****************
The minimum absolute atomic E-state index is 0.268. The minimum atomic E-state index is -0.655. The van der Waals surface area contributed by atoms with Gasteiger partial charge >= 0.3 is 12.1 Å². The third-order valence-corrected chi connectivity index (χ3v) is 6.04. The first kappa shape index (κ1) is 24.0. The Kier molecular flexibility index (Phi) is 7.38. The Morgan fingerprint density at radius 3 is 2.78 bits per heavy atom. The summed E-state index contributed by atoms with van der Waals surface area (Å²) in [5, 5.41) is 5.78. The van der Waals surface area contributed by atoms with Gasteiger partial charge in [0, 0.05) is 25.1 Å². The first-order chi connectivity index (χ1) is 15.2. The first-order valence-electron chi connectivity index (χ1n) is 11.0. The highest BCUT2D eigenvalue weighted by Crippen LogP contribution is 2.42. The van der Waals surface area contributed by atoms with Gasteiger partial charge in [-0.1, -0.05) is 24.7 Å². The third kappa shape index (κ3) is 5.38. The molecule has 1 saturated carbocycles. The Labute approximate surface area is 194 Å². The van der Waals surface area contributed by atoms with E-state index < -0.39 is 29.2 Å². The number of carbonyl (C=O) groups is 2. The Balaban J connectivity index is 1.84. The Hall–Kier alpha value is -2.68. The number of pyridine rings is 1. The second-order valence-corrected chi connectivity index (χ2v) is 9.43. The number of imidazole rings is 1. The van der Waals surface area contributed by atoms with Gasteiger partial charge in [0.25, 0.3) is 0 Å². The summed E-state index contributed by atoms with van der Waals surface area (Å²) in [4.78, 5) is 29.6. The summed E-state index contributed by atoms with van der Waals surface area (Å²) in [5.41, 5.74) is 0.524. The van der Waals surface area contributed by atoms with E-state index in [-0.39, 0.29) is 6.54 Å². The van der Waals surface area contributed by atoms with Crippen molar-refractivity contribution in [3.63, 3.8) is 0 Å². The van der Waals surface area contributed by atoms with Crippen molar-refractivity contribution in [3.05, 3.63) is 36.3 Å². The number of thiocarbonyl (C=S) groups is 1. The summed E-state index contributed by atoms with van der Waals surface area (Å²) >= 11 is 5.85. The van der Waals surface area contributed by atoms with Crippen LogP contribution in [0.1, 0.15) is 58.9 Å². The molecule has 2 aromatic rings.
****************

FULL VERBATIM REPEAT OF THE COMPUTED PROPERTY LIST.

The minimum absolute atomic E-state index is 0.268. The minimum atomic E-state index is -0.655. The van der Waals surface area contributed by atoms with Gasteiger partial charge >= 0.3 is 12.1 Å². The third-order valence-corrected chi connectivity index (χ3v) is 6.04. The first kappa shape index (κ1) is 24.0. The Kier molecular flexibility index (Phi) is 7.38. The Morgan fingerprint density at radius 3 is 2.78 bits per heavy atom. The summed E-state index contributed by atoms with van der Waals surface area (Å²) in [5, 5.41) is 5.78. The van der Waals surface area contributed by atoms with Gasteiger partial charge in [0, 0.05) is 25.1 Å². The first-order chi connectivity index (χ1) is 15.2. The first-order valence-electron chi connectivity index (χ1n) is 11.0. The highest BCUT2D eigenvalue weighted by Crippen LogP contribution is 2.42. The van der Waals surface area contributed by atoms with Gasteiger partial charge in [-0.1, -0.05) is 24.7 Å². The third kappa shape index (κ3) is 5.38. The molecule has 1 saturated carbocycles. The Labute approximate surface area is 194 Å². The van der Waals surface area contributed by atoms with E-state index < -0.39 is 29.2 Å². The number of carbonyl (C=O) groups is 2. The Balaban J connectivity index is 1.84. The Hall–Kier alpha value is -2.68. The number of pyridine rings is 1. The second-order valence-corrected chi connectivity index (χ2v) is 9.43. The number of imidazole rings is 1. The van der Waals surface area contributed by atoms with Gasteiger partial charge in [0.25, 0.3) is 0 Å². The summed E-state index contributed by atoms with van der Waals surface area (Å²) in [4.78, 5) is 29.6. The summed E-state index contributed by atoms with van der Waals surface area (Å²) in [5.41, 5.74) is 0.524. The van der Waals surface area contributed by atoms with E-state index in [-0.39, 0.29) is 6.54 Å². The van der Waals surface area contributed by atoms with Crippen molar-refractivity contribution in [3.63, 3.8) is 0 Å². The van der Waals surface area contributed by atoms with Crippen molar-refractivity contribution in [3.05, 3.63) is 36.3 Å². The number of thiocarbonyl (C=S) groups is 1. The summed E-state index contributed by atoms with van der Waals surface area (Å²) >= 11 is 5.85. The van der Waals surface area contributed by atoms with Crippen LogP contribution in [0.1, 0.15) is 58.9 Å². The molecule has 2 aromatic rings.